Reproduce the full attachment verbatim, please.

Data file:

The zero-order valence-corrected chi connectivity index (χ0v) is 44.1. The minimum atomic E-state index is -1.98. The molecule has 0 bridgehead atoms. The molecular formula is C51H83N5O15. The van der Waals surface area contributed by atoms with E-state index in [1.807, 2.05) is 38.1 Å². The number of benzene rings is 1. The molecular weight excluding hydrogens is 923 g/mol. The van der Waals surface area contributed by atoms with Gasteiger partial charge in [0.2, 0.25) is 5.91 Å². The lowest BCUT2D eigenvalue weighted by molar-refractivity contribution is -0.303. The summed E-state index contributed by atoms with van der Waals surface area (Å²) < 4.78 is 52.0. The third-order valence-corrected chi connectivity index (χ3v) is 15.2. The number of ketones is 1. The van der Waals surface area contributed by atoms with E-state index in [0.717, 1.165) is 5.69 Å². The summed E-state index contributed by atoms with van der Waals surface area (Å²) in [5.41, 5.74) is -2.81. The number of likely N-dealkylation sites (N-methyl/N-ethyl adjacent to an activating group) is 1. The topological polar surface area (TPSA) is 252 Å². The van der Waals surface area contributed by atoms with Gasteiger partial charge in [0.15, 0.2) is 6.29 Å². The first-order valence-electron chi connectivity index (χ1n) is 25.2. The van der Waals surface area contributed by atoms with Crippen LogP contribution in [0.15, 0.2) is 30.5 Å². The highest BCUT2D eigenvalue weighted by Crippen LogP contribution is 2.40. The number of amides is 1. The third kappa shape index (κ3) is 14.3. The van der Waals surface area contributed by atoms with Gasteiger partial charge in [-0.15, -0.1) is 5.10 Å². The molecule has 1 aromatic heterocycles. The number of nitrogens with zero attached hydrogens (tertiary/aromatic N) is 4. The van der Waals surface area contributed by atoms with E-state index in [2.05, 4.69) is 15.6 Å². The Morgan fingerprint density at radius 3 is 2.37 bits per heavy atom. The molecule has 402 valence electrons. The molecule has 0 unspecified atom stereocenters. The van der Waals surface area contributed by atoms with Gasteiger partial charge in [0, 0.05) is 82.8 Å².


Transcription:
The zero-order valence-corrected chi connectivity index (χ0v) is 44.1. The minimum atomic E-state index is -1.98. The molecule has 0 bridgehead atoms. The molecular formula is C51H83N5O15. The van der Waals surface area contributed by atoms with E-state index in [1.807, 2.05) is 38.1 Å². The number of benzene rings is 1. The molecular weight excluding hydrogens is 923 g/mol. The van der Waals surface area contributed by atoms with Gasteiger partial charge in [0.2, 0.25) is 5.91 Å². The lowest BCUT2D eigenvalue weighted by molar-refractivity contribution is -0.303. The summed E-state index contributed by atoms with van der Waals surface area (Å²) < 4.78 is 52.0. The third-order valence-corrected chi connectivity index (χ3v) is 15.2. The number of ketones is 1. The van der Waals surface area contributed by atoms with E-state index in [0.717, 1.165) is 5.69 Å². The summed E-state index contributed by atoms with van der Waals surface area (Å²) in [5.41, 5.74) is -2.81. The number of likely N-dealkylation sites (N-methyl/N-ethyl adjacent to an activating group) is 1. The topological polar surface area (TPSA) is 252 Å². The van der Waals surface area contributed by atoms with Gasteiger partial charge in [0.15, 0.2) is 6.29 Å². The first-order valence-electron chi connectivity index (χ1n) is 25.2. The van der Waals surface area contributed by atoms with Crippen LogP contribution in [0.15, 0.2) is 30.5 Å². The highest BCUT2D eigenvalue weighted by Crippen LogP contribution is 2.40. The number of amides is 1. The third kappa shape index (κ3) is 14.3. The van der Waals surface area contributed by atoms with Gasteiger partial charge in [-0.15, -0.1) is 5.10 Å². The molecule has 1 aromatic heterocycles. The number of nitrogens with zero attached hydrogens (tertiary/aromatic N) is 4. The van der Waals surface area contributed by atoms with E-state index in [2.05, 4.69) is 15.6 Å². The Morgan fingerprint density at radius 3 is 2.37 bits per heavy atom. The molecule has 402 valence electrons. The molecule has 0 unspecified atom stereocenters. The van der Waals surface area contributed by atoms with Gasteiger partial charge in [0, 0.05) is 82.8 Å².